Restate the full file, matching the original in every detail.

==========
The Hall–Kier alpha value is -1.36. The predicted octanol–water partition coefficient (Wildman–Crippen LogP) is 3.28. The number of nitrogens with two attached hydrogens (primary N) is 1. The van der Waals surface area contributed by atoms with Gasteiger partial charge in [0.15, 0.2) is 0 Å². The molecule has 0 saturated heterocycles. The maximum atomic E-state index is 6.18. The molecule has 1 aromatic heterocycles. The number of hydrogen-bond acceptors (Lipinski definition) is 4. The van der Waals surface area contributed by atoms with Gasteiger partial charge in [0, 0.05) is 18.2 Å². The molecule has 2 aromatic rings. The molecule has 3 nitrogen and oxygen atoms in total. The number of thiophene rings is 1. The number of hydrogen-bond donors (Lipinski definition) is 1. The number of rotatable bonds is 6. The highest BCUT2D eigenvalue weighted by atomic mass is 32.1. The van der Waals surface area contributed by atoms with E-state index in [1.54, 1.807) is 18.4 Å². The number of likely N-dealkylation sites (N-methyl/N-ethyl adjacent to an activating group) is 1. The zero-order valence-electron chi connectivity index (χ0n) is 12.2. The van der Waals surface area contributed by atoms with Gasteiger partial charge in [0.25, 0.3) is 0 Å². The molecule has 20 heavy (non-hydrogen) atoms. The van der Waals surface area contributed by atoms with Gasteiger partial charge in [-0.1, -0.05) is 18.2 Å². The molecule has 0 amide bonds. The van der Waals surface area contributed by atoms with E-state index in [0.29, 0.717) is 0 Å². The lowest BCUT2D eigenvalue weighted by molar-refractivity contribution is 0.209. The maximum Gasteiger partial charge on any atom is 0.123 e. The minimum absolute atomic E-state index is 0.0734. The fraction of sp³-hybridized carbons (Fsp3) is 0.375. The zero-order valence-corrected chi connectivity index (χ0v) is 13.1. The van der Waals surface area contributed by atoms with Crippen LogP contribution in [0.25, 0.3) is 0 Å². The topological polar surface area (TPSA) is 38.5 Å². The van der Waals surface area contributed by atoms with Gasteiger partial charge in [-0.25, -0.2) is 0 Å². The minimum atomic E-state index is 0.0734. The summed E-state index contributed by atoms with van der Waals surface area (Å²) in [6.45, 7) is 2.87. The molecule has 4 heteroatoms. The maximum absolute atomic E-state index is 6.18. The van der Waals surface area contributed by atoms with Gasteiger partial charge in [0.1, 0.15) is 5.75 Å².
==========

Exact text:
The Hall–Kier alpha value is -1.36. The predicted octanol–water partition coefficient (Wildman–Crippen LogP) is 3.28. The number of nitrogens with two attached hydrogens (primary N) is 1. The van der Waals surface area contributed by atoms with Gasteiger partial charge in [0.15, 0.2) is 0 Å². The molecule has 0 saturated heterocycles. The maximum atomic E-state index is 6.18. The molecule has 1 aromatic heterocycles. The number of hydrogen-bond acceptors (Lipinski definition) is 4. The van der Waals surface area contributed by atoms with Gasteiger partial charge in [0, 0.05) is 18.2 Å². The molecule has 2 aromatic rings. The molecule has 3 nitrogen and oxygen atoms in total. The number of thiophene rings is 1. The number of hydrogen-bond donors (Lipinski definition) is 1. The number of rotatable bonds is 6. The highest BCUT2D eigenvalue weighted by atomic mass is 32.1. The van der Waals surface area contributed by atoms with E-state index in [1.54, 1.807) is 18.4 Å². The number of likely N-dealkylation sites (N-methyl/N-ethyl adjacent to an activating group) is 1. The zero-order valence-electron chi connectivity index (χ0n) is 12.2. The van der Waals surface area contributed by atoms with Gasteiger partial charge in [0.25, 0.3) is 0 Å². The molecule has 20 heavy (non-hydrogen) atoms. The van der Waals surface area contributed by atoms with Gasteiger partial charge in [-0.1, -0.05) is 18.2 Å². The molecule has 0 amide bonds. The van der Waals surface area contributed by atoms with E-state index in [0.29, 0.717) is 0 Å². The lowest BCUT2D eigenvalue weighted by molar-refractivity contribution is 0.209. The maximum Gasteiger partial charge on any atom is 0.123 e. The minimum absolute atomic E-state index is 0.0734. The fraction of sp³-hybridized carbons (Fsp3) is 0.375. The zero-order valence-corrected chi connectivity index (χ0v) is 13.1. The van der Waals surface area contributed by atoms with Crippen LogP contribution in [0.25, 0.3) is 0 Å². The topological polar surface area (TPSA) is 38.5 Å². The van der Waals surface area contributed by atoms with Gasteiger partial charge in [-0.25, -0.2) is 0 Å². The minimum atomic E-state index is 0.0734. The summed E-state index contributed by atoms with van der Waals surface area (Å²) in [6.45, 7) is 2.87. The molecule has 4 heteroatoms. The maximum absolute atomic E-state index is 6.18. The van der Waals surface area contributed by atoms with Gasteiger partial charge in [0.1, 0.15) is 5.75 Å².